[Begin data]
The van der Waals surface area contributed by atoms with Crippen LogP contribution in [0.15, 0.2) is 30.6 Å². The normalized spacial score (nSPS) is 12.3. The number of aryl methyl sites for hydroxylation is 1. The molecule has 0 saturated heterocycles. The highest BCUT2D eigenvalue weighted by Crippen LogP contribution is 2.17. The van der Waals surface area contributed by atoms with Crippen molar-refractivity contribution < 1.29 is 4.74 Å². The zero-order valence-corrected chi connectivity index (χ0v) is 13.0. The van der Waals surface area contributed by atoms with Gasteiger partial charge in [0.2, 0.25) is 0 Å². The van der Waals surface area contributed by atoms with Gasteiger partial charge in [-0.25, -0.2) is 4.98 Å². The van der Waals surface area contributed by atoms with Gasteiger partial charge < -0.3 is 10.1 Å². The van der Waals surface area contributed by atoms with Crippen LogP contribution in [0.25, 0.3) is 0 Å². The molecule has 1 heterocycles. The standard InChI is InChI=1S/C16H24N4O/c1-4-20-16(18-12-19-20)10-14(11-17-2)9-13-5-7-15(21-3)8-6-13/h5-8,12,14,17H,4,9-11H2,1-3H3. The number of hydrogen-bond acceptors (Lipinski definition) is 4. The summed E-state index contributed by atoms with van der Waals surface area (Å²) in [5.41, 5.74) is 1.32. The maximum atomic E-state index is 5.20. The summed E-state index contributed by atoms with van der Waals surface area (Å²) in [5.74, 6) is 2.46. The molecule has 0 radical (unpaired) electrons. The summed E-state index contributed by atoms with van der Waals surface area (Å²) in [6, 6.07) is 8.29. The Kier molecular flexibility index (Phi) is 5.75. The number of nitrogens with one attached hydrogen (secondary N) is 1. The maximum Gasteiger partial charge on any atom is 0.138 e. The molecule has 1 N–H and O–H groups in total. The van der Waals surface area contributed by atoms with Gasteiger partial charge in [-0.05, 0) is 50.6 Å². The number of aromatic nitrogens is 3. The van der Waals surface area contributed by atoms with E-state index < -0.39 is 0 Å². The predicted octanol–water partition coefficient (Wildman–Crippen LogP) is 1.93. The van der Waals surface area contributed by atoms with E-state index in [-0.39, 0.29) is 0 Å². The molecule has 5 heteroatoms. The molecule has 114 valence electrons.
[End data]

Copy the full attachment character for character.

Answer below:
The van der Waals surface area contributed by atoms with Crippen LogP contribution in [0.15, 0.2) is 30.6 Å². The normalized spacial score (nSPS) is 12.3. The number of aryl methyl sites for hydroxylation is 1. The molecule has 0 saturated heterocycles. The highest BCUT2D eigenvalue weighted by Crippen LogP contribution is 2.17. The van der Waals surface area contributed by atoms with Crippen molar-refractivity contribution < 1.29 is 4.74 Å². The zero-order valence-corrected chi connectivity index (χ0v) is 13.0. The van der Waals surface area contributed by atoms with Gasteiger partial charge in [0.2, 0.25) is 0 Å². The van der Waals surface area contributed by atoms with Gasteiger partial charge in [-0.25, -0.2) is 4.98 Å². The van der Waals surface area contributed by atoms with Gasteiger partial charge < -0.3 is 10.1 Å². The van der Waals surface area contributed by atoms with Crippen LogP contribution in [0.25, 0.3) is 0 Å². The molecule has 1 heterocycles. The standard InChI is InChI=1S/C16H24N4O/c1-4-20-16(18-12-19-20)10-14(11-17-2)9-13-5-7-15(21-3)8-6-13/h5-8,12,14,17H,4,9-11H2,1-3H3. The number of hydrogen-bond acceptors (Lipinski definition) is 4. The summed E-state index contributed by atoms with van der Waals surface area (Å²) in [5.41, 5.74) is 1.32. The maximum atomic E-state index is 5.20. The summed E-state index contributed by atoms with van der Waals surface area (Å²) in [5.74, 6) is 2.46. The molecule has 0 radical (unpaired) electrons. The summed E-state index contributed by atoms with van der Waals surface area (Å²) in [6, 6.07) is 8.29. The Kier molecular flexibility index (Phi) is 5.75. The number of nitrogens with one attached hydrogen (secondary N) is 1. The maximum Gasteiger partial charge on any atom is 0.138 e. The molecule has 1 N–H and O–H groups in total. The van der Waals surface area contributed by atoms with Gasteiger partial charge in [-0.05, 0) is 50.6 Å². The number of aromatic nitrogens is 3. The van der Waals surface area contributed by atoms with E-state index < -0.39 is 0 Å². The predicted octanol–water partition coefficient (Wildman–Crippen LogP) is 1.93. The van der Waals surface area contributed by atoms with E-state index in [-0.39, 0.29) is 0 Å². The molecule has 5 heteroatoms. The molecule has 114 valence electrons.